j i

the bus voltage

of the line terminal i.

1+sT

PG1(s

(7)

Then the sample variance of ACE of whole system can be


expressed as follows.
2

ACE =

1 N
2
( ACE + ACE )
A
B
N

2
2
= ACE + ACE + 2 R ACE
AB
B
A

Where

R ACE

AB

(8)

1 N
ACE ACE
A
B
N

Substituting (4) for (8), (8) and can be expressed as


2

ACE

PA

ACE ( REF ) +

PB

P
P
2
ACE ( REF ) + 2 R ACE
AB

ACE ( REF ) + 2 R ACE

AB

When there is no correlation between the ACEs, the


standard deviation of the ACE of whole system should
become less than the permitted value.

PD1(s

( 6)

1 N
ACE 2 = 2
B
ACEB
N

PI 12 = T12 * ( f1 dt f 2 dt )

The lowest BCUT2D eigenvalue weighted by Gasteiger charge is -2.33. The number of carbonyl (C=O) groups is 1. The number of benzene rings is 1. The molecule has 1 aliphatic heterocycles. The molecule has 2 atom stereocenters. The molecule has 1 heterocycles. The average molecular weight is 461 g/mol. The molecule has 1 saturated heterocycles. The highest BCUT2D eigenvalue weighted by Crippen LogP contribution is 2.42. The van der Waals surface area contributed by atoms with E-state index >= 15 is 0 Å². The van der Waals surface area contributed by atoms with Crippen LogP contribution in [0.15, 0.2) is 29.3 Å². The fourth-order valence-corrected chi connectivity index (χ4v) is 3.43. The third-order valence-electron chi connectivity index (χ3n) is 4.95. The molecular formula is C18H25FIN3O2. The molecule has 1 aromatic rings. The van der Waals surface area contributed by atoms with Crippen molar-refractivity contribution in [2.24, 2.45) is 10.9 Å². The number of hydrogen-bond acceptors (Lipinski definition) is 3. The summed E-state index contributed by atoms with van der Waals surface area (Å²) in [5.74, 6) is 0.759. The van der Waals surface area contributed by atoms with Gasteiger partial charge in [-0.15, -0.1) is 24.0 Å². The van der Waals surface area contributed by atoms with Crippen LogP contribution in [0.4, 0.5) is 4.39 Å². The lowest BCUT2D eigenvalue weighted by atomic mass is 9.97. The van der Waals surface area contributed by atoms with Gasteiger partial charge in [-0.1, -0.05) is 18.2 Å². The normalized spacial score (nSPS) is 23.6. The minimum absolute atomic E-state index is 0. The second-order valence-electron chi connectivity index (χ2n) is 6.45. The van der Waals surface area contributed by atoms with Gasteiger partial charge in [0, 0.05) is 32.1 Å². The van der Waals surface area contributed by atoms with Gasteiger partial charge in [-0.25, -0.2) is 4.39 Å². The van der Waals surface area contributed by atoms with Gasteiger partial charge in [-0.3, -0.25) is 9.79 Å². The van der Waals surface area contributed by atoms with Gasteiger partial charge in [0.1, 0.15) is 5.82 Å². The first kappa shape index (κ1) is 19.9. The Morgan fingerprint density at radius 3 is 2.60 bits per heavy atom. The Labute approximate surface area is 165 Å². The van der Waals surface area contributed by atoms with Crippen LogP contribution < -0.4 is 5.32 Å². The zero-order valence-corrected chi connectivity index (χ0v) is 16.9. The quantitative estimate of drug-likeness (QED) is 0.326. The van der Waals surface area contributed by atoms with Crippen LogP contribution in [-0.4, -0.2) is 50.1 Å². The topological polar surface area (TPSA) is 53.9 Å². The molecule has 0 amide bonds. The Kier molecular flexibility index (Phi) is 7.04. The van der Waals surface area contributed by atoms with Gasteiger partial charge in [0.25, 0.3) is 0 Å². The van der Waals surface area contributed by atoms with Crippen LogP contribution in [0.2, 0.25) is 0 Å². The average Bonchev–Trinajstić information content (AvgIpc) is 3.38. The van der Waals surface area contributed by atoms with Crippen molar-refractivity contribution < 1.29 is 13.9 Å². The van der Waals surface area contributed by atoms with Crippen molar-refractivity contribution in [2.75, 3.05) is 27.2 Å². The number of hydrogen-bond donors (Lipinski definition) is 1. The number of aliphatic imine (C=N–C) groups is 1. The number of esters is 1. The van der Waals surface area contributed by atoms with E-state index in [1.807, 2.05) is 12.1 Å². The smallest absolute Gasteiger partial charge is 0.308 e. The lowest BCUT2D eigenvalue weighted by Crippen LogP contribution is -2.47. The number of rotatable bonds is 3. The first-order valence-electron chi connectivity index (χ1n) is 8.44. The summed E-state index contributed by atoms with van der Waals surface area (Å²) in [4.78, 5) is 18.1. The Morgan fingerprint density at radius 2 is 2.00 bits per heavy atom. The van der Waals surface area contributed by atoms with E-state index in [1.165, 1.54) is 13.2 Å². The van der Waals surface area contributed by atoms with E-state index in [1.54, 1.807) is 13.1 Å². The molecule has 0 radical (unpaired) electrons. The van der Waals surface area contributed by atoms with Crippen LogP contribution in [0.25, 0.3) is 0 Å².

PB / P ACE ( REF )

Supposing the averages of ACEA and ACEB are 0, their


sample variances will be expressed by the following
equations.

KI1

(4 )

1 + sTp

PD i )

Where

PA / P ACE ( REF )

1+sTG1

IV. SIMULATION RESULTS


The optimum value of integral controller gains the
two-area Interconnected thermal reheat system with stiff
tie-line were found to be K i stiff 1 = 0.3; K istiff 2 = 0.3 and that for

PI12(s

1+sT

KP2
1+sTP
Power

Fig.2. Interconnected with elastic tie-

III. PERFORMANCE EVALUATION


A. Area Control Error (ACE)
Generally, it is assumed that the characteristics of the load
fluctuations are the same in the two control areas and there is
no correlation between the load fluctuations of each control
77

two area thermal reheat system. Interconnected with elastic


tie-line were found to be

K ielastic1 = 0.7; K ielastic2 = 0.7

. The

frequency and
tie-line power responses to step load
disturbance in area 1 with elastic tie-line model and stiff
tie-line model were simulated. From the output response of